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Old 07-15-2019, 10:17 PM   #1
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Running an inline fuel pump


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For those of you that don't know me. I have been on this forum for quite some time. I have a 1990 Ford Fleetwood Flair Class A with about 39,000 miles on it and it's a fairly clean coach for the age, only lightly used. The motor runs most excellent but the fuel pump has given me a little trouble at least 3 times. I'm considering pulling the factory fuel pump from the tank and replacing it with an defiant inline fuel pump so it will be easier to replace if it goes out. The fuel tank is fairly easily to get off once I have all the gas safely removed. This is the big block Ford 460 motor on the F-53 chassis. Any suggestions on what would be an appropriate inline pump. Plus while I am a very experienced mechanic I do not know if the 460 motor needs a high pressure or a low pressure pump. I plan to leave the sending unit and strainer module in place and just reroute the 12 volt wiring to the new inline pump. Just going to use the existing steel fuel line to make the installation easy so it will be done correctly. I think it's a low pressure pump it needs but I am not sure. Please feel free to pile on the suggestions. I could use all the help I can get. Thanks in advance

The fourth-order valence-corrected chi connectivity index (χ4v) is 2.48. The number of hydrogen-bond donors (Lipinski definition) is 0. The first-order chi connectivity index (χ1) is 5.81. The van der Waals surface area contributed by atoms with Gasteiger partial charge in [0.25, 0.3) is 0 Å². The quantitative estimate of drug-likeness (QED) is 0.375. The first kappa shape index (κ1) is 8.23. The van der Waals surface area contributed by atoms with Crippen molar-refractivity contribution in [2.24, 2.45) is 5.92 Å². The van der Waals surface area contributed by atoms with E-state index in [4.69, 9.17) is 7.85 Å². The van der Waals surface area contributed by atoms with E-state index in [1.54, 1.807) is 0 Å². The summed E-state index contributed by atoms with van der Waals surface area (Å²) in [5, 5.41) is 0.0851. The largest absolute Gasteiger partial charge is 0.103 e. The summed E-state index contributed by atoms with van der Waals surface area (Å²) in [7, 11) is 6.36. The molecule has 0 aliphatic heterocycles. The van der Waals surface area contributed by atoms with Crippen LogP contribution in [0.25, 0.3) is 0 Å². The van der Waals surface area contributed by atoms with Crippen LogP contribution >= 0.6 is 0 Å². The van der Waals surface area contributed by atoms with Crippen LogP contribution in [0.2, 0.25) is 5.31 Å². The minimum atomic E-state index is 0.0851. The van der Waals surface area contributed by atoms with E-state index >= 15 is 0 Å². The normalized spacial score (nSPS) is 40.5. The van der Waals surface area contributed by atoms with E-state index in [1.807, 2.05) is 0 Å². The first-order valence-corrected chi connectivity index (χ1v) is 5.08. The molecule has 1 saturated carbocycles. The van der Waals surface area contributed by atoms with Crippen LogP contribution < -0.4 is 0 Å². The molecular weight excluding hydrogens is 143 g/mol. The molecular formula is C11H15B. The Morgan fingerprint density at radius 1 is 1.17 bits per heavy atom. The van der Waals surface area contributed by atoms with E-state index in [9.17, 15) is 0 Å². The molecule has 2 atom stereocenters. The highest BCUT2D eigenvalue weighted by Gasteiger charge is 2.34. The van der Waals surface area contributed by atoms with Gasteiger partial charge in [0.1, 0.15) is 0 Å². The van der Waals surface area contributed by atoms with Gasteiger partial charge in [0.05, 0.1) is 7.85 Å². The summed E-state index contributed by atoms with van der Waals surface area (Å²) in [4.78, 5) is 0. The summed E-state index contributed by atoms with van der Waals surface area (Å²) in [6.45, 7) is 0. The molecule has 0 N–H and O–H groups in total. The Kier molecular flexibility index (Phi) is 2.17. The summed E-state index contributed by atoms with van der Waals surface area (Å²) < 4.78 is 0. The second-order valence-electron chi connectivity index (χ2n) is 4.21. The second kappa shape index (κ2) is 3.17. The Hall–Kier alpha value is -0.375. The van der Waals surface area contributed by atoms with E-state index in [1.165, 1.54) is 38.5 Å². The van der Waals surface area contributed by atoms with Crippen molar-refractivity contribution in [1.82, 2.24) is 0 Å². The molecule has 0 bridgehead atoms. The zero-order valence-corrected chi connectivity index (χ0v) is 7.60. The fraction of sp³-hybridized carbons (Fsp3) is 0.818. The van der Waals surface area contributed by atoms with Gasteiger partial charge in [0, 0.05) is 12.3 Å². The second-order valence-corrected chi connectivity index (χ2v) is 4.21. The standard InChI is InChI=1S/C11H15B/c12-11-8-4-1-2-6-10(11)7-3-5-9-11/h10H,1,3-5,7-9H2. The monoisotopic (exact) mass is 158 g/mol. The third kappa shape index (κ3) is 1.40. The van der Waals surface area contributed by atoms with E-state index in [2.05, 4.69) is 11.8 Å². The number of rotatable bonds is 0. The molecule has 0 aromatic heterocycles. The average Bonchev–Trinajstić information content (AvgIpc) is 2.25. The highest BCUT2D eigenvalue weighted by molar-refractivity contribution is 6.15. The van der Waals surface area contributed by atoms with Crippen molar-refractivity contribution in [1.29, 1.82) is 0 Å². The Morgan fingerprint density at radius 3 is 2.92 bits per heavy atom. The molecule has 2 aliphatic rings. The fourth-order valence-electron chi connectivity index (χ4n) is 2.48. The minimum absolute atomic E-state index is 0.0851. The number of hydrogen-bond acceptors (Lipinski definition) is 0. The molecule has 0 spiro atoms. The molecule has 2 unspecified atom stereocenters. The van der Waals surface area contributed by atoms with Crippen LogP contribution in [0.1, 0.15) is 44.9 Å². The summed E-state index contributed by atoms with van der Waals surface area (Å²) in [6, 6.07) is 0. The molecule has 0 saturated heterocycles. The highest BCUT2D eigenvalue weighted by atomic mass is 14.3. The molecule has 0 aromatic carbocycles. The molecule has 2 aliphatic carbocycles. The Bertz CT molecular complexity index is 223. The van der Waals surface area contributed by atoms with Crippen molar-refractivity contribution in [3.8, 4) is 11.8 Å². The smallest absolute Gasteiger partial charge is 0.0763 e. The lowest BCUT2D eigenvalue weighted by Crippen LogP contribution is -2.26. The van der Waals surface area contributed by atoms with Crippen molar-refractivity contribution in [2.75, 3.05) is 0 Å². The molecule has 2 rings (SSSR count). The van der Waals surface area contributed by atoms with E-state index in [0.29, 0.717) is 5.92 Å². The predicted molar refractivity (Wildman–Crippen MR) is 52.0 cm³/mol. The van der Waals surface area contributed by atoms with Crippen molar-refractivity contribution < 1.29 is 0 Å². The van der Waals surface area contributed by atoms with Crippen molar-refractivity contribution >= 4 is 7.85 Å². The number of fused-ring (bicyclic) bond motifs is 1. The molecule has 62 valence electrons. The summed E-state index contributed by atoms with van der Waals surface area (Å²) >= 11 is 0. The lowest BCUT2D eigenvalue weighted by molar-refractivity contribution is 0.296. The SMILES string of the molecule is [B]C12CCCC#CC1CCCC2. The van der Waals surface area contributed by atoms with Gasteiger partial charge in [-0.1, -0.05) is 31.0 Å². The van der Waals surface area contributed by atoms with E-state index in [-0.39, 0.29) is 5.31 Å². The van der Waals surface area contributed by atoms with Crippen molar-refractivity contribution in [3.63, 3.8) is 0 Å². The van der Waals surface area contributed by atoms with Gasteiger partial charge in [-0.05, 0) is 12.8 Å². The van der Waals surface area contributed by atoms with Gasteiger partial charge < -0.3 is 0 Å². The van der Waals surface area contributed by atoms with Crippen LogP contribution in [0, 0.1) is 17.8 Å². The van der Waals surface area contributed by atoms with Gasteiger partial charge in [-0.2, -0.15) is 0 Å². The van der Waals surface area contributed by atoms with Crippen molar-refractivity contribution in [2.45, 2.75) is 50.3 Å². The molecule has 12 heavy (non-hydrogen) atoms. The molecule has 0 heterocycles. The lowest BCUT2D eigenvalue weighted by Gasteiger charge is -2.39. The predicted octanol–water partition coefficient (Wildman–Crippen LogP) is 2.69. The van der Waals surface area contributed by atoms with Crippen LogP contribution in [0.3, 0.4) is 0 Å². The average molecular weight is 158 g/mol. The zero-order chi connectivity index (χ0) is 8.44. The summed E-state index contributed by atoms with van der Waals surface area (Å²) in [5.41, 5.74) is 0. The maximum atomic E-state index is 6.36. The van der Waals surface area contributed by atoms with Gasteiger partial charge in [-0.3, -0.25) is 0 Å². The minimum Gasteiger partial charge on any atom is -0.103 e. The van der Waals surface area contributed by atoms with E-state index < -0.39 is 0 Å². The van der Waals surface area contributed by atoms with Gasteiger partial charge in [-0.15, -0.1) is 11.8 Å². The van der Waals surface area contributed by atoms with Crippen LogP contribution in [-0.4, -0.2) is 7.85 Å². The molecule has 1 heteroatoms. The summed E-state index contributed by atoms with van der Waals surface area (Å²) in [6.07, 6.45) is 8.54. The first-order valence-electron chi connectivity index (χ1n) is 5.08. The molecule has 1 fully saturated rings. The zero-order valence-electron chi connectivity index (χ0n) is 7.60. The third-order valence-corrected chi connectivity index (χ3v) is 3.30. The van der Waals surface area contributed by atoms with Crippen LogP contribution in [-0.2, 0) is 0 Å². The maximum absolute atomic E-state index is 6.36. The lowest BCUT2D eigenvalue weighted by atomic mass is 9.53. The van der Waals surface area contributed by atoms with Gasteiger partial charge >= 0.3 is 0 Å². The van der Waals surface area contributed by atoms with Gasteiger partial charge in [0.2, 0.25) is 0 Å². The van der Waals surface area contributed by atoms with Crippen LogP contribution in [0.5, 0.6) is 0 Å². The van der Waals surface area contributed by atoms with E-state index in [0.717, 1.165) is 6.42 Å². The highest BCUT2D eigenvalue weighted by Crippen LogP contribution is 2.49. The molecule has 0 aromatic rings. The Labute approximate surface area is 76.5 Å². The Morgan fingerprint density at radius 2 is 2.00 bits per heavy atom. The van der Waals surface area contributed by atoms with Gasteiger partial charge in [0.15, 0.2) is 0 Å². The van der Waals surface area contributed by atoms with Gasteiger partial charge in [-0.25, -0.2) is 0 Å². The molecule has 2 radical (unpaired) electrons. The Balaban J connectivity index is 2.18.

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Old 07-15-2019, 10:23 PM   #2
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Old 07-15-2019, 11:39 PM   #3
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The most common reason for repeat fuel pump failures is dirt in the tank.
Drop the tank, clean and inspect and put a quality pump in.
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Old 07-16-2019, 07:02 AM   #4
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You didn't say what the trouble with the pump exactly was. If you have had multiple pumps go bad are you installing aftermarket pumps?
I was a Shop Foreman for the City of Phoenix and from our experience I would not install an aftermarket pump in my motorhome, or any of my vehicles.

If you go with an external pump get one with the highest flow rate. The small pumps sold by most local auto parts stores won't flow enough fuel. Look up the pressure of the oem pump to determine what pressure you need. You also need to determine where the pressure regulator for the pump is to see if you need to add one.

Not sure on you mh but most have a tie in to the oil pressure switch so the pump won't run if the engine stalls. Could this be your problem?
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Old 07-16-2019, 07:15 AM   #5
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I do not know if the 460 motor needs a high pressure or a low pressure pump.
If you are carburated, you'll need low pressure. If you're fuel injected, including a throttle body injector, you'll need high pressure.